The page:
Astronomy / Space Science - Chemistry - 23.08.2018
Iron and titanium discovered in the atmosphere of an exoplanet
Iron and titanium discovered in the atmosphere of an exoplanet
For the first time, researchers of the universities of Bern and Geneva have proven the presence of iron and titanium in the atmosphere of an exoplanet. The existence of these elements in gas form was theoretically predicted by a team led by the Bernese astronomer Kevin Heng and has now been confirmed by Geneva-based astronomers.

Life Sciences - Social Sciences - 23.08.2018
Dominant men make decisions faster
Dominant men make decisions faster
Men who exhibit high social dominance make faster decisions than low-dominance men even outside a social context, finds a large behavioral study from EPFL. Hierarchies exist across all human and animal societies, organized by what behavioral scientists refer to as dominance. Dominant individuals tend to climb higher up the hierarchy ladder of their particular society, earning priority access to resources.

Environment - 22.08.2018
Species-Rich Forests Better Compensate Environmental Impacts
Species-Rich Forests Better Compensate Environmental Impacts
To offset CO2 emissions, China is reforesting. If a mixture of tree species instead of monocultures were planted, much more carbon could be stored. An international team including UZH researchers has shown that species-rich forest ecosystems take up more CO2 from the atmosphere and store more carbon in biomass and soil, making them more effective against climate change.

Life Sciences - Chemistry - 16.08.2018
How an herbivore hijacks a nutrient uptake strategy of its host plant
How an herbivore hijacks a nutrient uptake strategy of its host plant
The struggle for iron determines the fate of maize and insect pest: Maize plants release secondary metabolites into the soil that bind to iron and thereby facilitate its uptake by the plant. The Western corn rootworm, the economically most important maize pest worldwide, is attracted by these complexes, extracts the bound iron from the maize plant and uses it for its own nutrition.

Environment - Innovation / Technology - 16.08.2018
India's excess fluoride in groundwater
India’s excess fluoride in groundwater
Fluoride occurs naturally in groundwater. In small amounts, this is usually not a problem, but in India the concentration in many places exceeds the threshold at which is starts to present a health hazard. According to estimates by Eawag researchers, based on new computer models, more than a hundred million people are affected.

Life Sciences - Agronomy / Food Science - 16.08.2018
The Wheat Genome Is Five Times Bigger than the Human Genome
The Wheat Genome Is Five Times Bigger than the Human Genome
Scientists have been able to sequence the complete genome of common wheat for the first time. The information will enable more effective measures to be taken to combat pests and climate stress in wheat. Wheat is the one of the most widely cultivated crops in the world and one of the most common type of grain.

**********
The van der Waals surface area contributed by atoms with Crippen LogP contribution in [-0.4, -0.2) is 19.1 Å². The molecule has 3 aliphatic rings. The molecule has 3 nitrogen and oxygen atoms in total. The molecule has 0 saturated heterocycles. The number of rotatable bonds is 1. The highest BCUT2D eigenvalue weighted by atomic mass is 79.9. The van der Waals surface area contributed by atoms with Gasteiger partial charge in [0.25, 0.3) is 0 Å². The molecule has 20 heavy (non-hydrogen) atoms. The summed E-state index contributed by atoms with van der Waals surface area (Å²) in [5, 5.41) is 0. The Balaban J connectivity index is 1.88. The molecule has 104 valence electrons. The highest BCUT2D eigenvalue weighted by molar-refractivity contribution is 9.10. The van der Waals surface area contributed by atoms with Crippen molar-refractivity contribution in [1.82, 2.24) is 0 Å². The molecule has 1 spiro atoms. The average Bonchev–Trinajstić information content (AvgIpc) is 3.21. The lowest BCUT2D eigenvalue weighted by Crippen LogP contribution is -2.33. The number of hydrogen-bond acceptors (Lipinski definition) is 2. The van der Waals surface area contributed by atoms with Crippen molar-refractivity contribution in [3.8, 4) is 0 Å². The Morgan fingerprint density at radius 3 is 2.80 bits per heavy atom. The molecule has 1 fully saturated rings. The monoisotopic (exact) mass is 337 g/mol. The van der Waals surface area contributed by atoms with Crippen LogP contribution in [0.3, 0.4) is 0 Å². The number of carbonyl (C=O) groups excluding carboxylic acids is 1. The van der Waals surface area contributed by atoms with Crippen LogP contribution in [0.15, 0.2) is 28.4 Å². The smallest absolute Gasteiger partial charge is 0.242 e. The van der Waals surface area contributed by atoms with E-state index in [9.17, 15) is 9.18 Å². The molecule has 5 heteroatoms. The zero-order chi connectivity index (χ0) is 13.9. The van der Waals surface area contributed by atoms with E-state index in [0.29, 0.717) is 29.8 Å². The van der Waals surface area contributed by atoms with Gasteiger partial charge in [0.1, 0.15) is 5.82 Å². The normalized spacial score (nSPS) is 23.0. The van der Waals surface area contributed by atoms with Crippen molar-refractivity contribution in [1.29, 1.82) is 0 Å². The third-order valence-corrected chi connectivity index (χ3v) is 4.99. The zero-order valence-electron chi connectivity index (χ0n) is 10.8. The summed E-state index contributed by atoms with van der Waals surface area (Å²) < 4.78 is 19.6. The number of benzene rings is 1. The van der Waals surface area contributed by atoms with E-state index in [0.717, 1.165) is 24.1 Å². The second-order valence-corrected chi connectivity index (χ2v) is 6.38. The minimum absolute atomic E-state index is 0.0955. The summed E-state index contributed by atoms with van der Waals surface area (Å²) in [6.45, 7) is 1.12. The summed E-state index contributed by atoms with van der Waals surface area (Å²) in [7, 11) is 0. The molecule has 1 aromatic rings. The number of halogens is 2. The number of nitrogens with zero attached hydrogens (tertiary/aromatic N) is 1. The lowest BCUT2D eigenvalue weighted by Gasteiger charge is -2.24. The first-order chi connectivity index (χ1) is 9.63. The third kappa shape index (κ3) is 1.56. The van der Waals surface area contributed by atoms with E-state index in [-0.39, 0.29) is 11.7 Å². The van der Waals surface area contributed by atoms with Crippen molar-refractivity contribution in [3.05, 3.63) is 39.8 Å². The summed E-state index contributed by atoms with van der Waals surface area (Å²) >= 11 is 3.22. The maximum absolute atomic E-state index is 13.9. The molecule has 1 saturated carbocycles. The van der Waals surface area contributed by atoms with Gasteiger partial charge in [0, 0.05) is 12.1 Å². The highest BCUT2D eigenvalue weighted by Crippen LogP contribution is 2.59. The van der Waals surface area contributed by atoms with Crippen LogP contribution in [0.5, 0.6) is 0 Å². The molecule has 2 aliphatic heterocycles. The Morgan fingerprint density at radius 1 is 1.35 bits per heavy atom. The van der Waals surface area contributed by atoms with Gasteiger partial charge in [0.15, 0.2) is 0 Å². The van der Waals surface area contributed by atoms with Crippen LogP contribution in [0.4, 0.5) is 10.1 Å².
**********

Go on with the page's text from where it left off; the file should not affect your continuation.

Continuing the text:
Environment - Physics / Materials Science - 15.08.2018
Marine heatwaves are threatening ecosystems
Marine heatwaves are threatening ecosystems
Marine heatwaves can irreversibly damage ecosystems and, therefore, also present a threat to fishing. As a team led by physicist Thomas Frölicher from Bern showed in a study just published , the number of marine heatwaves has increased dramatically in past decades. This trend will further intensify as a result of climate change.

Life Sciences - Medicine / Pharmacology - 15.08.2018
Amputees feel as though their prosthetic limb belongs to their body
In a breakthrough approach that combines virtual reality and artificial tactile sensations, two amputees feel as though their prosthetic hand belongs to their own body. Moreover, the scientists show that the phantom limb actually grows into the prosthetic hand. The famous idiom "seeing is believing" is not enough to help amputees with the use of their prosthetic limb.

Administration - Business / Economics - 15.08.2018
New Swiss Bank Note Dedicated to Science
New Swiss Bank Note Dedicated to Science
Swiss National Bank releases new 200-franc note. Fourth banknote in latest series showcases Switzerland's scientific expertise The Swiss National Bank (SNB) will begin issuing the new 200-franc note on 22 August 2018.

Life Sciences - Physics / Materials Science - 15.08.2018
Signposts for cells
Signposts for cells
For the replacement of animal testing with alternatives in medical rsearch, complex microtissues need to be cultivated. Researchers from Empa have developed a special polymer scaffold for threedimensional cell cultures. Light beams act as signposts for the cells. In pharmaceutical research, scientists try to do without animal testing wherever possible or replace it with experiments on cell or tissue cultures.